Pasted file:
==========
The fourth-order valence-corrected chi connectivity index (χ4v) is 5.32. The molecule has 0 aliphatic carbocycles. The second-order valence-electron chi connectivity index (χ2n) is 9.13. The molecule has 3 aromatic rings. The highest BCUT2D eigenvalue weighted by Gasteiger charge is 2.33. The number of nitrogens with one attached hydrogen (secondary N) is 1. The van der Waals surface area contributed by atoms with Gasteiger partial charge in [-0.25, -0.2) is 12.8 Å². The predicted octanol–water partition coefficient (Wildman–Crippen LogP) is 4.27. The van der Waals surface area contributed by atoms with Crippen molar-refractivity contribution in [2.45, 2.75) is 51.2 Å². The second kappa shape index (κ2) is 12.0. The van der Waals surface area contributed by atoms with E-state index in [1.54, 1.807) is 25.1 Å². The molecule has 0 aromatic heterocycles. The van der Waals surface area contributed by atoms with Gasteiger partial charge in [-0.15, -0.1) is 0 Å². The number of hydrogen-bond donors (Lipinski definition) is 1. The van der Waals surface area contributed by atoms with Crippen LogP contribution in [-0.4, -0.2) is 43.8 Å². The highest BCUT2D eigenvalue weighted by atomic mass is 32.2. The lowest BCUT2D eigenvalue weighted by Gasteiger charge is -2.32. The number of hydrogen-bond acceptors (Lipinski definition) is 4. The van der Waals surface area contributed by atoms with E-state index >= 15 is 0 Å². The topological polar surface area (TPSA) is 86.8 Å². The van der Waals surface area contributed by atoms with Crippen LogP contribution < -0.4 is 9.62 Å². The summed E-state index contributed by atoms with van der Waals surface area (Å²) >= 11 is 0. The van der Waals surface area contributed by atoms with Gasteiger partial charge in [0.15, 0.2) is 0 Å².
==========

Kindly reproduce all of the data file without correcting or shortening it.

The fourth-order valence-corrected chi connectivity index (χ4v) is 5.32. The molecule has 0 aliphatic carbocycles. The second-order valence-electron chi connectivity index (χ2n) is 9.13. The molecule has 3 aromatic rings. The highest BCUT2D eigenvalue weighted by Gasteiger charge is 2.33. The number of nitrogens with one attached hydrogen (secondary N) is 1. The van der Waals surface area contributed by atoms with Gasteiger partial charge in [-0.25, -0.2) is 12.8 Å². The predicted octanol–water partition coefficient (Wildman–Crippen LogP) is 4.27. The van der Waals surface area contributed by atoms with Crippen molar-refractivity contribution in [2.45, 2.75) is 51.2 Å². The second kappa shape index (κ2) is 12.0. The van der Waals surface area contributed by atoms with E-state index in [1.54, 1.807) is 25.1 Å². The molecule has 0 aromatic heterocycles. The van der Waals surface area contributed by atoms with Gasteiger partial charge in [-0.15, -0.1) is 0 Å². The number of hydrogen-bond donors (Lipinski definition) is 1. The van der Waals surface area contributed by atoms with Crippen LogP contribution in [-0.4, -0.2) is 43.8 Å². The highest BCUT2D eigenvalue weighted by atomic mass is 32.2. The lowest BCUT2D eigenvalue weighted by Gasteiger charge is -2.32. The number of hydrogen-bond acceptors (Lipinski definition) is 4. The van der Waals surface area contributed by atoms with E-state index >= 15 is 0 Å². The topological polar surface area (TPSA) is 86.8 Å². The van der Waals surface area contributed by atoms with Crippen LogP contribution < -0.4 is 9.62 Å². The summed E-state index contributed by atoms with van der Waals surface area (Å²) >= 11 is 0. The van der Waals surface area contributed by atoms with Gasteiger partial charge in [0.15, 0.2) is 0 Å².